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As the millions of personal computers of the world move from dial-up lines to permanent connections such as DSL, cable, or wireless broadband, a vast new array of potentially targets turn up on the Internet, at static IP addresses, for hackers to use, sometimes for fun, and sometimes to stage further break-ins.
Why should I care about security?
Your computer is on the Internet. Others on the Internet, anywhere in the world can try to access your machine. This is no different to being with any ISP, but with broadband, there are few major differences:
- Your computer is connected via a high speed link
- Many of us stay connected 24 hours a day
- Most broadband users are online whenever their computer is on
This makes these machines more interesting to hackers and therefore more vulnerable. The chances of someone snooping undetected around your hard disk if you are connected with a 56k modem are simply lower. Also, home or office networks can transfer viruses or worms via the network very quickly.
Nearly every version of Windows, by default, is horrendously insecure. Turn off File and Print sharing! Too many broadband users out there have their hard disks publicly exposed for all to see. Turn off Personal Web Sharing! It's a security breach waiting to happen.
There are a number of good security practices available that users can implement to provide better security protection on their computers. We have listed some good security practices below:
- Email Attachment
Never open any executable attachment or script received by email unless you are very sure of its original and are convinced the originator has excellent virus/Trojan protection in place. (Don't even preview it in Outlook; turn the preview pane feature of Outlook off).
- File and Printer Sharing
- Disable file and printer sharing, especially on PCs with open Internet access.
- If you must have file and printer sharing on your home or office network, be sure to have passwords on your shared resources and only give write permissions when necessary rather than the default full control.
- Install Anti-virus Software to prevent Virus, Trojan and Worm attack
- Install anti-virus software and keep it up to date. Scan email attachments before opening
- MS Office: Switch on Word/Excel 97 Macro virus protection (Tools/Options/General/Macro virus protection) or run Word/Excel 2000/2002 with at least medium security settings. This will ensure the user is presented with a dialog box when documents containing macros are opened. If suspect Word documents are received by email, open them in Wordpad rather than Word, since macros won't be understood by Wordpad. Set the file-permissions of "normal.dot" to read only, to prevent viruses or Trojans from infecting your Word setup. If possible, configure your browser to ignore ActiveX and prompt when Java or Jscript or VBscript is run.
- Don't stay connected to the network unless you need to
- Switch off machines when they are not in use.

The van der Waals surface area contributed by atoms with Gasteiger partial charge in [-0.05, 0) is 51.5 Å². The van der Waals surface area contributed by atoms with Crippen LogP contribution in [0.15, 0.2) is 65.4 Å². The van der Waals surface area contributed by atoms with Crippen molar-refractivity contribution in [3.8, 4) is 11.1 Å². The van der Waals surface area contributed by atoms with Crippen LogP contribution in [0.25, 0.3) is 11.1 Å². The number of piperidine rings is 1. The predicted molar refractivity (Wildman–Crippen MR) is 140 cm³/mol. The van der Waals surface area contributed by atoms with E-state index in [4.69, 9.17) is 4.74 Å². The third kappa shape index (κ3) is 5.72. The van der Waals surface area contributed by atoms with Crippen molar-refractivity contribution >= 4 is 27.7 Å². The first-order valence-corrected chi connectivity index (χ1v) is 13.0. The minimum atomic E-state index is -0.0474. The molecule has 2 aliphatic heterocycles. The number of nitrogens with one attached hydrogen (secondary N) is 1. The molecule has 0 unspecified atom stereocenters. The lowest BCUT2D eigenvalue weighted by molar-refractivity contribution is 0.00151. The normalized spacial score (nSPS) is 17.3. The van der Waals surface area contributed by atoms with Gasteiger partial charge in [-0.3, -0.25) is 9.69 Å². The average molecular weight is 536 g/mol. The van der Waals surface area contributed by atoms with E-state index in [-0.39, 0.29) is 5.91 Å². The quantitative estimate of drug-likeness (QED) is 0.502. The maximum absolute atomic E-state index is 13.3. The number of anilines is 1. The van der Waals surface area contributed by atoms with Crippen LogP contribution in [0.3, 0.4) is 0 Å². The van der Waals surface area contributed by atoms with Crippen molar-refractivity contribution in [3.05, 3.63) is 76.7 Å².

- Back up your system regularly.
- Keep up-to-date on security fixes for your operating system and programs
- Install firewall software to prevent attacks from being successful
Installing a software firewall like Zone Alarm is a good idea, and a hardware
barrier of some kind is even better. But whatever you do, don't ignore the
problem. Computer security is a very real threat for broadband users.
- Zone Alarm
Zone Alarm is a pretty good personal firewall, which places an emphasis on
programs attempting to connect to the Internet without your permission. Best
of all, it is free for personal and non-profit use. Grab your copy here: http://www.zonealarm.com/
- Norton Personal Firewall
Norton Personal Firewall is a firewall by utilities vendor Symantec. Norton
Internet Security can also block banner and popup ads, as well as Flash and
Java applets. Expect to pay commercial software prices.
- AVG Anti-Virus plus Firewall
Another good product is AVG Anti-Virus & Internet Security. Integrated security protection against viruses, worms, trojans and hackers. Compatible with Windows Vista!
High-speed, always-on Internet connections have changed the way we communicate around the world, but they open our computers up to malicious attacks much more so than slower dialup connections. By following some basic procedures, you can minimize the damage or inconveniences caused by these attacks. Be sure to protect your computer and yourself.
At UnwiredWest, we will be on the lookout for suspicious virus-like or worm-like activity coming from computers on our high-speed network. It is the responsibility of our customers to make sure their computers are protected and fixed in the case of an infection. In the event that we detect this type of activity, you will be notified by us that you may have a problem that needs immediate attention. In order to protect our network and others who use our service, it may become necessary to temporarily suspend Internet service to your computer until the problem is resolved. Thank you for your understanding and your continued business.